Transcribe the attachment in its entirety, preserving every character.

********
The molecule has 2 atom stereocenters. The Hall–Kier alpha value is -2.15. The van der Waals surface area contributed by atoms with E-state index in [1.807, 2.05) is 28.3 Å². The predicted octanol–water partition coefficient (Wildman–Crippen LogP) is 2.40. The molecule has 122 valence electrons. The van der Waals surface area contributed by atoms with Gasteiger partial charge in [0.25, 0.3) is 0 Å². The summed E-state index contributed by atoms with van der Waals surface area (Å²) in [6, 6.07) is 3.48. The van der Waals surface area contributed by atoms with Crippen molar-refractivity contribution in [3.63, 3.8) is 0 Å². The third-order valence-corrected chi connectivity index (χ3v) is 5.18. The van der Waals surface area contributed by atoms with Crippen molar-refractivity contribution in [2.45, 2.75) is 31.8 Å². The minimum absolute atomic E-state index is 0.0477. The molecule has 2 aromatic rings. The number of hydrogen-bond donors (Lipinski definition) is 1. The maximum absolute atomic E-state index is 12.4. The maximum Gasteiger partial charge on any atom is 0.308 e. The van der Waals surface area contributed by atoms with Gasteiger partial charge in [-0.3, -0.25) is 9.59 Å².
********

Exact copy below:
The molecule has 2 atom stereocenters. The Hall–Kier alpha value is -2.15. The van der Waals surface area contributed by atoms with E-state index in [1.807, 2.05) is 28.3 Å². The predicted octanol–water partition coefficient (Wildman–Crippen LogP) is 2.40. The molecule has 122 valence electrons. The van der Waals surface area contributed by atoms with Gasteiger partial charge in [0.25, 0.3) is 0 Å². The summed E-state index contributed by atoms with van der Waals surface area (Å²) in [6, 6.07) is 3.48. The van der Waals surface area contributed by atoms with Crippen molar-refractivity contribution in [3.63, 3.8) is 0 Å². The third-order valence-corrected chi connectivity index (χ3v) is 5.18. The van der Waals surface area contributed by atoms with Crippen molar-refractivity contribution in [2.45, 2.75) is 31.8 Å². The minimum absolute atomic E-state index is 0.0477. The molecule has 2 aromatic rings. The number of hydrogen-bond donors (Lipinski definition) is 1. The maximum absolute atomic E-state index is 12.4. The maximum Gasteiger partial charge on any atom is 0.308 e. The van der Waals surface area contributed by atoms with Gasteiger partial charge in [-0.3, -0.25) is 9.59 Å².